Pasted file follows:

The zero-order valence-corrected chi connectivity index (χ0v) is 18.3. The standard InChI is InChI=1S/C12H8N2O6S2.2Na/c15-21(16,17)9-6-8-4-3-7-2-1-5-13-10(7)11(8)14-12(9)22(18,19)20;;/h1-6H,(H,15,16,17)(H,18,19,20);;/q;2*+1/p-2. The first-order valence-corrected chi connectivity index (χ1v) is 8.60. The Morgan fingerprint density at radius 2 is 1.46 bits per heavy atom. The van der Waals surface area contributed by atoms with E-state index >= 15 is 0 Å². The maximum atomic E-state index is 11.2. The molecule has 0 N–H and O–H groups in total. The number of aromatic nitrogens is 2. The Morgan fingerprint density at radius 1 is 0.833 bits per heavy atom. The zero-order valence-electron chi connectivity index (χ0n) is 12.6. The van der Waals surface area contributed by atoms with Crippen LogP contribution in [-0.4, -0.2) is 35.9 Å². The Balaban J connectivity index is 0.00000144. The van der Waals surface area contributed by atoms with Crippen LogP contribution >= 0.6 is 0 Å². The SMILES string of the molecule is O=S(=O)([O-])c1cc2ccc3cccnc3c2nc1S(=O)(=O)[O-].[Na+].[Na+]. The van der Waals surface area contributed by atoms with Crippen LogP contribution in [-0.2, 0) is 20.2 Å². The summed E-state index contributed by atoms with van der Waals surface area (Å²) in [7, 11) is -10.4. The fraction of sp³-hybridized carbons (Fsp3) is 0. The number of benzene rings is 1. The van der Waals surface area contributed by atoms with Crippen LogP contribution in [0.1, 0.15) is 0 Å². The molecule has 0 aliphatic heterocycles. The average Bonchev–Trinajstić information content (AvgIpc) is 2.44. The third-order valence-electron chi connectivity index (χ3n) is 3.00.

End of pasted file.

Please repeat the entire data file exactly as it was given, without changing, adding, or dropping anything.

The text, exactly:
The zero-order valence-corrected chi connectivity index (χ0v) is 18.3. The standard InChI is InChI=1S/C12H8N2O6S2.2Na/c15-21(16,17)9-6-8-4-3-7-2-1-5-13-10(7)11(8)14-12(9)22(18,19)20;;/h1-6H,(H,15,16,17)(H,18,19,20);;/q;2*+1/p-2. The first-order valence-corrected chi connectivity index (χ1v) is 8.60. The Morgan fingerprint density at radius 2 is 1.46 bits per heavy atom. The van der Waals surface area contributed by atoms with E-state index >= 15 is 0 Å². The maximum atomic E-state index is 11.2. The molecule has 0 N–H and O–H groups in total. The number of aromatic nitrogens is 2. The Morgan fingerprint density at radius 1 is 0.833 bits per heavy atom. The zero-order valence-electron chi connectivity index (χ0n) is 12.6. The van der Waals surface area contributed by atoms with Crippen LogP contribution in [-0.4, -0.2) is 35.9 Å². The Balaban J connectivity index is 0.00000144. The van der Waals surface area contributed by atoms with Crippen LogP contribution >= 0.6 is 0 Å². The SMILES string of the molecule is O=S(=O)([O-])c1cc2ccc3cccnc3c2nc1S(=O)(=O)[O-].[Na+].[Na+]. The van der Waals surface area contributed by atoms with Crippen LogP contribution in [-0.2, 0) is 20.2 Å². The summed E-state index contributed by atoms with van der Waals surface area (Å²) in [7, 11) is -10.4. The fraction of sp³-hybridized carbons (Fsp3) is 0. The number of benzene rings is 1. The van der Waals surface area contributed by atoms with Crippen LogP contribution in [0.1, 0.15) is 0 Å². The molecule has 0 aliphatic heterocycles. The average Bonchev–Trinajstić information content (AvgIpc) is 2.44. The third-order valence-electron chi connectivity index (χ3n) is 3.00.